I lived in Japan for seven years and in the middle of my first Japanese summer I ran into a weird exhaustion. The Japanese living in my hometown of Kyoto told me that I was experiencing “NatsuBate” — summer exhaustion. Physical fatigue, loss of appetite and trouble sleeping are some of the symptoms that Japanese and foreigners alike can experience in the Japanese humid summer.
Good hydration, avoiding too much switching between air conditioning and the humid heat can help, of course. But the Japanese have a saying that “Taking eel [Unagi] on the day of Doyo No Ushi (end of July) can avoid Natsubate“. So I quickly went out and started eating eel — my favorite form was in a donburi.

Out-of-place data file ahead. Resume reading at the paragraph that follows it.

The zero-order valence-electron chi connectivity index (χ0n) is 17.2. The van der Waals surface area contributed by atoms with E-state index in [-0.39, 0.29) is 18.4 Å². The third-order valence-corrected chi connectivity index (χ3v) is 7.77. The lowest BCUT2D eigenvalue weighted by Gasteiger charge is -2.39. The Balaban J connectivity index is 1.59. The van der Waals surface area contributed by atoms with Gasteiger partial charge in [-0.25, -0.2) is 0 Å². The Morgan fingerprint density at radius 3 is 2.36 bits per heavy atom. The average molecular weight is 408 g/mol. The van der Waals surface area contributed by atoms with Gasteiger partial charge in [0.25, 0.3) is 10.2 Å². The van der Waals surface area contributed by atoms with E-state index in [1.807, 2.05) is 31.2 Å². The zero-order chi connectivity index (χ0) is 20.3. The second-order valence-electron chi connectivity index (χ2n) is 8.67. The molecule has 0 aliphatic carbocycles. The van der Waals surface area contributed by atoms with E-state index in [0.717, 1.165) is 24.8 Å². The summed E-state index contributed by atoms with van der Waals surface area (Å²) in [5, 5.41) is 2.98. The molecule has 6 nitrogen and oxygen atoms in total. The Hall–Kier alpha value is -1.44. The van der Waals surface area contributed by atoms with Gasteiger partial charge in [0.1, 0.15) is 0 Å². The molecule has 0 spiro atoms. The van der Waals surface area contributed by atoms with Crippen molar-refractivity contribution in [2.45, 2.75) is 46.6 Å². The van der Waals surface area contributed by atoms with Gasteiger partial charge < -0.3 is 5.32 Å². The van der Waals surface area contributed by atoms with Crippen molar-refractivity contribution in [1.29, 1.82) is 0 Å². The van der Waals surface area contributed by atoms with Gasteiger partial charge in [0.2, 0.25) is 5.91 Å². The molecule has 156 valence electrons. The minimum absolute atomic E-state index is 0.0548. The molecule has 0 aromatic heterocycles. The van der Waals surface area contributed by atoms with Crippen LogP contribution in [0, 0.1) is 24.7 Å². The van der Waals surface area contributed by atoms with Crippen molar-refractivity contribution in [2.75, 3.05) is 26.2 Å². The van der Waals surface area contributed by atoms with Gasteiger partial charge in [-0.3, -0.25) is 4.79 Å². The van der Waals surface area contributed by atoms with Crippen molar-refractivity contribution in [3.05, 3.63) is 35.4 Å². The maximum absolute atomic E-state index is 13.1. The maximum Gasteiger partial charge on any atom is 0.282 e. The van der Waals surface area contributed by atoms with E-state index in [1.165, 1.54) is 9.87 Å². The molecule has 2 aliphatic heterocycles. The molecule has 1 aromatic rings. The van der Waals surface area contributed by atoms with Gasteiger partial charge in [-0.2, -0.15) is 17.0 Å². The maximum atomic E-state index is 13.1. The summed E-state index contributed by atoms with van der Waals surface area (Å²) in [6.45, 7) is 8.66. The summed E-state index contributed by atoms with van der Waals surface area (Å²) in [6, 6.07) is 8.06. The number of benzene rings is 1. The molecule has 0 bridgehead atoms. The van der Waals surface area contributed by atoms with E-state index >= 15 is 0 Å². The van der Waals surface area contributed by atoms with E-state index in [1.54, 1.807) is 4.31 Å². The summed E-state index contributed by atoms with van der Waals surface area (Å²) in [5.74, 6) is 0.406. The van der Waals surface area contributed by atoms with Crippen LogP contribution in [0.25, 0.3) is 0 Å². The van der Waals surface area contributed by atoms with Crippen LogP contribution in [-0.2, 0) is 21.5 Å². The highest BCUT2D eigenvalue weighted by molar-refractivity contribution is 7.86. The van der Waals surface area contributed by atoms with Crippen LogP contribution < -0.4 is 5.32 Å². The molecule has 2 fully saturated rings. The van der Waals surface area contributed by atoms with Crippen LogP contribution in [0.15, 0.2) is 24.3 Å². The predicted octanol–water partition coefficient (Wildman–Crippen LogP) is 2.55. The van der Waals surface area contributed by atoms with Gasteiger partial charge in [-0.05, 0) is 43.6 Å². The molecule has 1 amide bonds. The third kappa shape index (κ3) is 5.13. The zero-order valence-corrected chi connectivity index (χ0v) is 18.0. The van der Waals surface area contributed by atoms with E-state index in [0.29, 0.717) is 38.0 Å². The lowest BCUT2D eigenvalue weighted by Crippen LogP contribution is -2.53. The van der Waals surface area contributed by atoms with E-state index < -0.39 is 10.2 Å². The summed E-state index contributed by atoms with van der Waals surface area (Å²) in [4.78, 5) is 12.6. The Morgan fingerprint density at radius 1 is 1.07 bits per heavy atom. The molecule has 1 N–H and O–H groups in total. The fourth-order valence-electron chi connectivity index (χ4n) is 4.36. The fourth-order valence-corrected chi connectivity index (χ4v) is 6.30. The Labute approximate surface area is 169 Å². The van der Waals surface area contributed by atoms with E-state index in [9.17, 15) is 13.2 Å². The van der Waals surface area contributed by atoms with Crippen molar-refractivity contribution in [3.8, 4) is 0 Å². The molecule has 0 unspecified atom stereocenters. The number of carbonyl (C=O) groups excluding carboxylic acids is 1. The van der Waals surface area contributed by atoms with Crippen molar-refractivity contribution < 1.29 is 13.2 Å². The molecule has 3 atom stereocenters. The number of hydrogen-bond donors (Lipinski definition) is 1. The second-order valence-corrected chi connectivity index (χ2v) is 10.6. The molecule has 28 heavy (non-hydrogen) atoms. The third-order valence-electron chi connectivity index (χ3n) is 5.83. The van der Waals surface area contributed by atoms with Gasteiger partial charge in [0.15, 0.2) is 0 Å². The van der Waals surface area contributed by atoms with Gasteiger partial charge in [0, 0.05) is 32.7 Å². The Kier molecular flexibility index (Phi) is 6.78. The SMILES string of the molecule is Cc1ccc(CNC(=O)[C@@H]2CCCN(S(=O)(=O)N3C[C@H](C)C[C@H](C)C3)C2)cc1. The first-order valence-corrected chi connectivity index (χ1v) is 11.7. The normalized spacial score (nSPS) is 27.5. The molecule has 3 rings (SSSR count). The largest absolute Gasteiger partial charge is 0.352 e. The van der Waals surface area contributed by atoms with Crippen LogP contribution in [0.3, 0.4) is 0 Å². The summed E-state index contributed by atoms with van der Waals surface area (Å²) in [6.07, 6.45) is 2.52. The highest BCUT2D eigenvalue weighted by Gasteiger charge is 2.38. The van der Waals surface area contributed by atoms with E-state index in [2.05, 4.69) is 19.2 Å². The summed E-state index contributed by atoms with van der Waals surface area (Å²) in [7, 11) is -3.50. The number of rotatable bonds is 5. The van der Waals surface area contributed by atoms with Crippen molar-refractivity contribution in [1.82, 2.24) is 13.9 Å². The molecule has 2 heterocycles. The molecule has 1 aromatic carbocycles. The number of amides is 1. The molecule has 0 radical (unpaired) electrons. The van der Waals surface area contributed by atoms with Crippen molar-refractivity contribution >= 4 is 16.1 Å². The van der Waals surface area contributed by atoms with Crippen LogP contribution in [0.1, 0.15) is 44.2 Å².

I decided to share a bit more about the Japanese Eel with you. Here is a diagram of the eel’s place in animal taxonomy:
Finally, eels live in very narrow long rock crevices. Many Japanese traditional homes are built long and thin, and are thus called “Unagi no Nedoko” (An Eel’s Sleeping Spot). I lived in two such homes and below I have drawn a diagram of one of my houses’ floor plan with accompanying pictures from the web that illustrate what each of the areas looked like.